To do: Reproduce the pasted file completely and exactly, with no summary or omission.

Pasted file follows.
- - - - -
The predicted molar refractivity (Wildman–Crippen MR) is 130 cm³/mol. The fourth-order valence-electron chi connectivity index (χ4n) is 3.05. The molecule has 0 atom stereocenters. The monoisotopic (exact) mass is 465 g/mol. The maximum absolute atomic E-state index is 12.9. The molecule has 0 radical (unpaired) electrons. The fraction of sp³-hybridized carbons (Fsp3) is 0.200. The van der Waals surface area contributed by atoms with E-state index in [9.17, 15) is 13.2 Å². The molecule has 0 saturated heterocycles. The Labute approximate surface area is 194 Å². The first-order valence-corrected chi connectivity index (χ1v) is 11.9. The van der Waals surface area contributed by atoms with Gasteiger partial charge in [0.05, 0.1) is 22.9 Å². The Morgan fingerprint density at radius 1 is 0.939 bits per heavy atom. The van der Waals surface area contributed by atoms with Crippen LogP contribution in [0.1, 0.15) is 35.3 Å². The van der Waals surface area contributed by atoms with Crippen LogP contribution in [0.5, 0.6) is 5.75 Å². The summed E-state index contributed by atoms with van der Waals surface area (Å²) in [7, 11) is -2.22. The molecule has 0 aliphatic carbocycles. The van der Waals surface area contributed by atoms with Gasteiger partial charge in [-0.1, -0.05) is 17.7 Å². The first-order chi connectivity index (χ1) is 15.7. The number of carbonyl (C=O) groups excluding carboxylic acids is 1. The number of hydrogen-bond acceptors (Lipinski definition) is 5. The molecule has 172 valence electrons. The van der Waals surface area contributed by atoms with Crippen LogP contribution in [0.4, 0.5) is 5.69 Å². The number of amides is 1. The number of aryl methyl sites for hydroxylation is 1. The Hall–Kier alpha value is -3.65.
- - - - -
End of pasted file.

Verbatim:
The predicted molar refractivity (Wildman–Crippen MR) is 130 cm³/mol. The fourth-order valence-electron chi connectivity index (χ4n) is 3.05. The molecule has 0 atom stereocenters. The monoisotopic (exact) mass is 465 g/mol. The maximum absolute atomic E-state index is 12.9. The molecule has 0 radical (unpaired) electrons. The fraction of sp³-hybridized carbons (Fsp3) is 0.200. The van der Waals surface area contributed by atoms with E-state index in [9.17, 15) is 13.2 Å². The molecule has 0 saturated heterocycles. The Labute approximate surface area is 194 Å². The first-order valence-corrected chi connectivity index (χ1v) is 11.9. The van der Waals surface area contributed by atoms with Gasteiger partial charge in [0.05, 0.1) is 22.9 Å². The Morgan fingerprint density at radius 1 is 0.939 bits per heavy atom. The van der Waals surface area contributed by atoms with Crippen LogP contribution in [0.1, 0.15) is 35.3 Å². The van der Waals surface area contributed by atoms with Crippen LogP contribution in [0.5, 0.6) is 5.75 Å². The summed E-state index contributed by atoms with van der Waals surface area (Å²) in [7, 11) is -2.22. The molecule has 0 aliphatic carbocycles. The van der Waals surface area contributed by atoms with Gasteiger partial charge in [-0.1, -0.05) is 17.7 Å². The first-order chi connectivity index (χ1) is 15.7. The number of carbonyl (C=O) groups excluding carboxylic acids is 1. The number of hydrogen-bond acceptors (Lipinski definition) is 5. The molecule has 172 valence electrons. The van der Waals surface area contributed by atoms with Crippen LogP contribution in [0.4, 0.5) is 5.69 Å². The number of amides is 1. The number of aryl methyl sites for hydroxylation is 1. The Hall–Kier alpha value is -3.65.